Pentagon to Review Use of Russian Engine for Atlas V Launches

Comments

atlasv_nrol39
U.S. Defense Secretary Chuck Hagel said on Thursday that the Pentagon will reassess the use of Russian-made RD-180 engines to power the Atlas V rocket, which launches many of the nation’s vital military and national security satellites.

“This is going to engage us in a review of that,” Hagel told the House Appropriations defense subcommittee today. “No question about that.”

[...]

United Launch Alliance has an engine supply of more than two years in the U.S., Michael Gass, president and chief operating officer of the company, said at the same hearing.

“We bought all the blueprints and specifications, brought them into the country,” and demonstrated “that we can take the blueprints and specifications” and replicate the engines if needed, Gass said.

“We invested hundreds of millions of dollars to prove that we have the capability to demonstrate our ability to build that exact engine.”

The reassessment comes as tensions have escalated over the Russian takeover of the Crimean Peninsula, which is part of Ukraine. The U.S. has opposed the action.

Read the full story.

9 Responses to “Pentagon to Review Use of Russian Engine for Atlas V Launches”


  1. 1 Robert Clark

    Good. This may accelerate the development of a U.S. heavy thrust hydrocarbon engine.

    Bob Clark

  2. 2 Tonya

    Unfortunately, I don’t think that’s the option they’re considering. It’ll simply be RD-180 made in the USA, which would at least give supply security.

  3. 3 DocMordrid

    Meanwhile, back at McGregor and Stennis, a 1 million lbf methane fueled monster is gestating, and at Hawthorne plans for two SHLV’s using it are crystallizing.

  4. 4 therealdmt

    I guess Elon scored a rhetorical point with his testimony the other day (not that it would have taken a genius to figure out that US national security probably shouldn’t have Russia in its critical path if it doesn’t absolutely have to – that was always a major head scratcher)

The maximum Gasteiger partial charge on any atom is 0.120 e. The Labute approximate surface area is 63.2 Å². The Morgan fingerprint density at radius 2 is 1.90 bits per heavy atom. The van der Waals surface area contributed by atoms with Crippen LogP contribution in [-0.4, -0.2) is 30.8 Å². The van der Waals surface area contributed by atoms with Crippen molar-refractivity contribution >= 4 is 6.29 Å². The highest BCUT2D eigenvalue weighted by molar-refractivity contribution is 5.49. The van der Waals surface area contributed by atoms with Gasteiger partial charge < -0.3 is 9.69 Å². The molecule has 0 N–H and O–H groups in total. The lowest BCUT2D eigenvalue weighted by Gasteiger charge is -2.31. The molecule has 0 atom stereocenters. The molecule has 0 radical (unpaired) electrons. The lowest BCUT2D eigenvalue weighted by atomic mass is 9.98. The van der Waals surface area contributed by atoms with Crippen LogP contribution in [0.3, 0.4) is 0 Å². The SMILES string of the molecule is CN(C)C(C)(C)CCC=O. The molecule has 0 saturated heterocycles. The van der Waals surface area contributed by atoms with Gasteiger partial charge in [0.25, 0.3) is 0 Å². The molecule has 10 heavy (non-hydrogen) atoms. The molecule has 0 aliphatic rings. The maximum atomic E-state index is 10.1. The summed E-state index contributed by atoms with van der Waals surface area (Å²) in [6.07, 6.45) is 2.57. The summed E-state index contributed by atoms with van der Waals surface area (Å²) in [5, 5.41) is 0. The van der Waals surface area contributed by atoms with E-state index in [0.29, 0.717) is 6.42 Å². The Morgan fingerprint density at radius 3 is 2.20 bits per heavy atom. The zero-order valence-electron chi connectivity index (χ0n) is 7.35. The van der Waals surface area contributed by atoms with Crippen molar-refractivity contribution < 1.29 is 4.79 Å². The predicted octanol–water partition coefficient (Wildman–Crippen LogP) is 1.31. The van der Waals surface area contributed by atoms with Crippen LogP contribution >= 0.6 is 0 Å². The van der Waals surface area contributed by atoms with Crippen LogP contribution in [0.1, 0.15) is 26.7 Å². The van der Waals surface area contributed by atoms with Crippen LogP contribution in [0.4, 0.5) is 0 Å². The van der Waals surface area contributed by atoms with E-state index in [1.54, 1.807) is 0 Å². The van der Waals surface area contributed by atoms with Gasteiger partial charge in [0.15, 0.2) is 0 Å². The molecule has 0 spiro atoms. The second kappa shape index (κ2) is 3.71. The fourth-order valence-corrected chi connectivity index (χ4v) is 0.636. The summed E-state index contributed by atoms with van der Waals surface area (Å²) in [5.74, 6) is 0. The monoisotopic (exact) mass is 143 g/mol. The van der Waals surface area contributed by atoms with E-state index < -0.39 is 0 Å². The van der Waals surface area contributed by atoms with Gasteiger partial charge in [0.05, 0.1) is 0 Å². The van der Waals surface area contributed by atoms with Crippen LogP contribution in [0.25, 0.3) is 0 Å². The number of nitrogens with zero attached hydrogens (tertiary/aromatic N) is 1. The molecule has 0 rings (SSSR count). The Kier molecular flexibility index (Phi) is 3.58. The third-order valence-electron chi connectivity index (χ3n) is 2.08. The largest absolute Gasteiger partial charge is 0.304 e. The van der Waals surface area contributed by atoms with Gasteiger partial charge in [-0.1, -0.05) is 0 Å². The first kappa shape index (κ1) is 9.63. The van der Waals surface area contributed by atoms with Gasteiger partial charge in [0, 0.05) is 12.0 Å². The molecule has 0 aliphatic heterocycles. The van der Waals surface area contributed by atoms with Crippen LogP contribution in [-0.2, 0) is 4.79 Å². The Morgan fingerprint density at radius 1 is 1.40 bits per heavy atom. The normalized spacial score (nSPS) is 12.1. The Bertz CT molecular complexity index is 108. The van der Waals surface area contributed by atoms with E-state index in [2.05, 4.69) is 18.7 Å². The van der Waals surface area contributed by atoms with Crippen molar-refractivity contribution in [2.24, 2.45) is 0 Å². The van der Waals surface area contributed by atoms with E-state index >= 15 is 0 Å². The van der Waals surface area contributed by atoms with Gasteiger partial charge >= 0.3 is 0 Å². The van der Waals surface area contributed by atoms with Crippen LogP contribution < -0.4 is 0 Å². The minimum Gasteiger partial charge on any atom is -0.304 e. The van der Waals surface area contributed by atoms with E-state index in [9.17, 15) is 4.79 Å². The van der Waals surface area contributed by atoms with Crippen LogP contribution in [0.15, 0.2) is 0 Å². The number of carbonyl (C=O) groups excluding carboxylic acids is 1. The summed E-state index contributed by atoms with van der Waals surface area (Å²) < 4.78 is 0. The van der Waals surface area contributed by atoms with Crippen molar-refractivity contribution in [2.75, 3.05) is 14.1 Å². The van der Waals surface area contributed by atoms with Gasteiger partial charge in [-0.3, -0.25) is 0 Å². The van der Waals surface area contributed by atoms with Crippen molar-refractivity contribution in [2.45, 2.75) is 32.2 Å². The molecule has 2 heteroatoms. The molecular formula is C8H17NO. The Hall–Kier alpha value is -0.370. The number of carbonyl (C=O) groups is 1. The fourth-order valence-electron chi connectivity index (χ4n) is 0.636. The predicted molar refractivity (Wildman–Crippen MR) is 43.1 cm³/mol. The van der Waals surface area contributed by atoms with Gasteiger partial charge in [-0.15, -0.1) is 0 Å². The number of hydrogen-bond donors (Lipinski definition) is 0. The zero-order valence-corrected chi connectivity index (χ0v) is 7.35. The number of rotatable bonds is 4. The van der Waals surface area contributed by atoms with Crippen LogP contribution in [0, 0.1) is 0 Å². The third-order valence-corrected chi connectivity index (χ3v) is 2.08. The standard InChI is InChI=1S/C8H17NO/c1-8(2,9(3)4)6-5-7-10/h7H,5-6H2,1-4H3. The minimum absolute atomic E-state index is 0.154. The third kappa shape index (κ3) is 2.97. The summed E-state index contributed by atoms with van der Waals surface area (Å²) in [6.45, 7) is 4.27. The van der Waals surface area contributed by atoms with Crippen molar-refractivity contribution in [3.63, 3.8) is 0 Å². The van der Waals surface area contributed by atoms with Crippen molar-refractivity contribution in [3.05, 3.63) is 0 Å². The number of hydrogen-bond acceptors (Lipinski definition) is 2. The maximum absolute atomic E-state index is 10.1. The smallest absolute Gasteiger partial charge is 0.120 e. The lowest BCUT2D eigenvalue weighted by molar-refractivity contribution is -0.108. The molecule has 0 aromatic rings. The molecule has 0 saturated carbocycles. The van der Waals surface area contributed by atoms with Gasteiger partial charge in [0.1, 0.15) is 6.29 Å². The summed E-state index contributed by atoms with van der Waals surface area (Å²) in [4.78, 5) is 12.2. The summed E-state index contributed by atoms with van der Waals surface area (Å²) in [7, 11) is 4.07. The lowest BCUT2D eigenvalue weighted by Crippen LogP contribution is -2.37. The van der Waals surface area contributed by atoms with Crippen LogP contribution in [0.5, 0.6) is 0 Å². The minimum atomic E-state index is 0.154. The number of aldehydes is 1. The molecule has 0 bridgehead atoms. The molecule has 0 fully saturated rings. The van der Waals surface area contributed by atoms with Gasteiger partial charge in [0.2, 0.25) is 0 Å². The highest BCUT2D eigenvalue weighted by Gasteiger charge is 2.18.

5. 5 Michael Vaicaitis

    This would mean that ULA would have to initiate the tooling and testing of either their own RD-180 (see Tonya) or a new replacement. This would come at great expense to them and would likely not yield any result for the best part of 5 years. In 5 years time there is a very good probability that the launch industry will be dominated by reusable engines and launch systems. ULA must surely know this and would be resistant to investing in an engine to nowhere, though if the government is paying the bill, who knows.

    If “made in the USA” is your primary concern, rather than the expansion into the solar system of all humankind regardless of what language they speak, then you should find comfort in the US heavy thrust hydrocarbon engine that is already being developed – it’s called Raptor.

  6. 6 Tonya

    The reusability argument is possibly the weakest one in influencing the Pentagon at this time. The majority of their payloads in this decade have a value considerably greater than the launch costs, in many cases in the billions per satellite.

    Their concern is assured access to space and reliability, and the mistake of backing the shuttle in the 80′s and its promise of cheap reusability is still a major influence in their decision making. After Challenger (and a run of other vehicle failures at the same time) they were actually cut off from orbit for awhile. The money pushed into the horribly expensive Titan 4 was the response.

    Their planning still prioritises assured access with redundancy via multiple launch vehicles. I think that the strongest argument that SpaceX have today is that they could entirely replace the role of the Atlas V within a few years, so that national security assets can be launched on either Delta or Falcon, both largely American rockets. That unfortunately would have implications for the other commercial manned vehicles.

  7. 7 Robert Clark

    Remember NASA already wants a heavy thrust hydrocarbon engine to use to upgrade the SLS boosters. Aerojet is investigating building their own version and Rocketdyne is investigating resurrecting the Saturn V F-1 engine.

    Bob Clark

  8. 8 windbourne

    In light of the recent BS about the Helicopters for Afghanistan, and the previous naval misconducts, it makes sense to have this looked at.

    Our military was corrupted during the 00′s. We need to clean house.

  9. 9 windbourne

    I would still love to see us kill the SLS and instead, create a COTS-SHLV for 2 SHLVs. Competitition would help out NASA and the DOD.

Leave a Reply